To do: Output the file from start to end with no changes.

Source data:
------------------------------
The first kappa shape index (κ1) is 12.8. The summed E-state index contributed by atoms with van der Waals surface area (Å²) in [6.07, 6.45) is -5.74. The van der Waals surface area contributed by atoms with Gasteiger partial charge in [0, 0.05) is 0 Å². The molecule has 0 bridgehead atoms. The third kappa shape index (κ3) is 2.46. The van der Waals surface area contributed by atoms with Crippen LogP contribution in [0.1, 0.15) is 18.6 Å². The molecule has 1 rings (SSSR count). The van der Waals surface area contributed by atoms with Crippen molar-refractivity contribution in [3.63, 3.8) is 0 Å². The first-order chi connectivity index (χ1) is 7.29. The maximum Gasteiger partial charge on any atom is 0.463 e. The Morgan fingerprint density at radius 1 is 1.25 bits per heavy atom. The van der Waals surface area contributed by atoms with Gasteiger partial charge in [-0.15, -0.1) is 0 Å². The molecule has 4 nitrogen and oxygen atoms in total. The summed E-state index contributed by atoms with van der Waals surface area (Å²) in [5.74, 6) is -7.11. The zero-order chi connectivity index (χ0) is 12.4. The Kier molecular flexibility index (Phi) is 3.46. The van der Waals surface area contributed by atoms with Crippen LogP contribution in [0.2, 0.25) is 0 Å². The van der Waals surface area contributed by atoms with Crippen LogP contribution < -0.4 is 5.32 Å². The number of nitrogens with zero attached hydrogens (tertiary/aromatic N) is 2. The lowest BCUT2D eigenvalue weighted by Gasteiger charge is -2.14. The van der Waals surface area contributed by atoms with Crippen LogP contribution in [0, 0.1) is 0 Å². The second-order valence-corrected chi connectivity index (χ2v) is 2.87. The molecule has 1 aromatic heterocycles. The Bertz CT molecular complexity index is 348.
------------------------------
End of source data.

The first kappa shape index (κ1) is 12.8. The summed E-state index contributed by atoms with van der Waals surface area (Å²) in [6.07, 6.45) is -5.74. The van der Waals surface area contributed by atoms with Gasteiger partial charge in [0, 0.05) is 0 Å². The molecule has 0 bridgehead atoms. The third kappa shape index (κ3) is 2.46. The van der Waals surface area contributed by atoms with Crippen LogP contribution in [0.1, 0.15) is 18.6 Å². The molecule has 1 rings (SSSR count). The van der Waals surface area contributed by atoms with Crippen molar-refractivity contribution in [3.63, 3.8) is 0 Å². The first-order chi connectivity index (χ1) is 7.29. The maximum Gasteiger partial charge on any atom is 0.463 e. The Morgan fingerprint density at radius 1 is 1.25 bits per heavy atom. The van der Waals surface area contributed by atoms with Gasteiger partial charge in [-0.15, -0.1) is 0 Å². The molecule has 4 nitrogen and oxygen atoms in total. The summed E-state index contributed by atoms with van der Waals surface area (Å²) in [5.74, 6) is -7.11. The zero-order chi connectivity index (χ0) is 12.4. The Kier molecular flexibility index (Phi) is 3.46. The van der Waals surface area contributed by atoms with Crippen LogP contribution in [0.2, 0.25) is 0 Å². The van der Waals surface area contributed by atoms with Crippen LogP contribution < -0.4 is 5.32 Å². The number of nitrogens with zero attached hydrogens (tertiary/aromatic N) is 2. The lowest BCUT2D eigenvalue weighted by Gasteiger charge is -2.14. The van der Waals surface area contributed by atoms with Crippen LogP contribution in [0, 0.1) is 0 Å². The second-order valence-corrected chi connectivity index (χ2v) is 2.87. The molecule has 1 aromatic heterocycles. The Bertz CT molecular complexity index is 348.